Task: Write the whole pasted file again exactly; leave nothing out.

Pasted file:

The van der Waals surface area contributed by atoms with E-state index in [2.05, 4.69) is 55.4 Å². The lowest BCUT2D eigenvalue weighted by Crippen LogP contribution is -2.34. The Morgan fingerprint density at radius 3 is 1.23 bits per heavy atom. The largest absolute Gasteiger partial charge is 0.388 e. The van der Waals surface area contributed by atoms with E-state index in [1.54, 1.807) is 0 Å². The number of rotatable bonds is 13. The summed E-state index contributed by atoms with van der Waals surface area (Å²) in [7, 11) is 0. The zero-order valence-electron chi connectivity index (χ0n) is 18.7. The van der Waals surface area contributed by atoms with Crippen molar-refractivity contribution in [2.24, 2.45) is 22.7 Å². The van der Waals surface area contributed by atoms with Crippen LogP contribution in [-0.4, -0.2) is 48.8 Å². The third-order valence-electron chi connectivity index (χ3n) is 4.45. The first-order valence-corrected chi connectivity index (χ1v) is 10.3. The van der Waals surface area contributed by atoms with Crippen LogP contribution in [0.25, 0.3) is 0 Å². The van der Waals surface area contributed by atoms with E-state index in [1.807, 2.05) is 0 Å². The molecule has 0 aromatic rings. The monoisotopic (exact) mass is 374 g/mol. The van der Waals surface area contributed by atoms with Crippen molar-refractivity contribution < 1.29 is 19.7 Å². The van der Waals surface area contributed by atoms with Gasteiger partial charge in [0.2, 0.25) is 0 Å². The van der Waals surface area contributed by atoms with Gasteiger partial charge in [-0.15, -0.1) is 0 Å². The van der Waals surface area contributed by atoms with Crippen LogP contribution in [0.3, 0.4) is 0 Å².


The van der Waals surface area contributed by atoms with E-state index in [2.05, 4.69) is 55.4 Å². The lowest BCUT2D eigenvalue weighted by Crippen LogP contribution is -2.34. The Morgan fingerprint density at radius 3 is 1.23 bits per heavy atom. The largest absolute Gasteiger partial charge is 0.388 e. The van der Waals surface area contributed by atoms with E-state index in [1.54, 1.807) is 0 Å². The number of rotatable bonds is 13. The summed E-state index contributed by atoms with van der Waals surface area (Å²) in [7, 11) is 0. The zero-order valence-electron chi connectivity index (χ0n) is 18.7. The van der Waals surface area contributed by atoms with Crippen molar-refractivity contribution in [2.24, 2.45) is 22.7 Å². The van der Waals surface area contributed by atoms with Crippen LogP contribution in [-0.4, -0.2) is 48.8 Å². The third-order valence-electron chi connectivity index (χ3n) is 4.45. The first-order valence-corrected chi connectivity index (χ1v) is 10.3. The van der Waals surface area contributed by atoms with Crippen LogP contribution in [0.25, 0.3) is 0 Å². The van der Waals surface area contributed by atoms with E-state index in [1.807, 2.05) is 0 Å². The molecule has 0 aromatic rings. The monoisotopic (exact) mass is 374 g/mol. The van der Waals surface area contributed by atoms with Crippen molar-refractivity contribution < 1.29 is 19.7 Å². The van der Waals surface area contributed by atoms with Gasteiger partial charge in [0.2, 0.25) is 0 Å². The van der Waals surface area contributed by atoms with Gasteiger partial charge in [-0.15, -0.1) is 0 Å². The van der Waals surface area contributed by atoms with Crippen LogP contribution in [0.3, 0.4) is 0 Å².